Science Fair Project Encyclopedia
Kelp are large seaweeds, belonging to the brown algae and classified in the order Laminariales. Despite their appearance they are not grouped with the normal aquatic or land plants (kingdom Plantae), but instead are included in either kingdom Protista or Chromista. There are about 30 different genera; sometimes members of the order Fucales are also considered kelp. Kelp grows in underwater forests (kelp forests) in clear, shallow, oceans, requiring nutrient rich water below about 20°C. It is known for its high growth rate - the genus Macrocystis grows up to 30 cm per day, to a total length of up to 60 metres.
- bull-head kelp (Nereocystis luetkeana), a northwestern American species. Used by coastal Native Americans to create fishing nets.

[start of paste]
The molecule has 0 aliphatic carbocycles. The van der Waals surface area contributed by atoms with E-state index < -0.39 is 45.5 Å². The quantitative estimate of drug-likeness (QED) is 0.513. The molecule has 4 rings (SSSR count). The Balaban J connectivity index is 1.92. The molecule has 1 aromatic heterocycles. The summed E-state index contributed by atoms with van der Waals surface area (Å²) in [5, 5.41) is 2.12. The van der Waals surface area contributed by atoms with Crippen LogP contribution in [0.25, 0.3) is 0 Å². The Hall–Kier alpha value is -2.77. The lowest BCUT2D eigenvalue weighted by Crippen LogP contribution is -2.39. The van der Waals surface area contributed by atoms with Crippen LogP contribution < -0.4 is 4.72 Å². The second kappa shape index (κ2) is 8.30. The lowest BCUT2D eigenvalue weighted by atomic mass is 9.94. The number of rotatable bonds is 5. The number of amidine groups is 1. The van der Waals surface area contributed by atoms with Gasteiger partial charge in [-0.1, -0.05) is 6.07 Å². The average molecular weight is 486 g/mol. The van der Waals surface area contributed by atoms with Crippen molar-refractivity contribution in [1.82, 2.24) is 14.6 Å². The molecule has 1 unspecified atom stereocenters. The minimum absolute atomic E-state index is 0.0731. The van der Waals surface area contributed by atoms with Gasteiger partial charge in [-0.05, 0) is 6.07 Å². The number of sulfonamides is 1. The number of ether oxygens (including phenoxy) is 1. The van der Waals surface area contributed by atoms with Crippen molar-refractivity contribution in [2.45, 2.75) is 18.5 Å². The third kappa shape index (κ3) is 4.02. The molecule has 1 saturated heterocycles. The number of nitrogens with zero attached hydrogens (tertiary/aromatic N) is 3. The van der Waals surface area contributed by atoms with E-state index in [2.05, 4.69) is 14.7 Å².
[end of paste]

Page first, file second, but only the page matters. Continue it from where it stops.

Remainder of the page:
- giant kelp (Macrocystis pyrifera), the largest seaweed. Found in the Pacific coast of North America.
- konbu (Laminaria japonica), an edible specie of kelp found in Japan.
Kelp ash is calcined and rich in iodine and alkali. In great amount, kelp ash can be used in soap and glass production. Alginate, a kelp-derived carbohydrate, is used to thicken products like ice cream, jelly, and toothpaste, as well as in manufactured goods.
Some animals are named after the kelp, either because they inhabit the same habitat as kelp or because they feed on kelp.
- Kelp crab (Pugettia producta), the Pacific coast of North America.
- Kelpfish (blenny) (e.g., Heterosticbus rostratus, genus Gibbonsia), the Pacific coast of North America.
- Kelp Goose (kelp hen) (Ocydromus fuscus), New Zealander
- kelp pigeon (sheathbill) (Chionis sp), Antarctic
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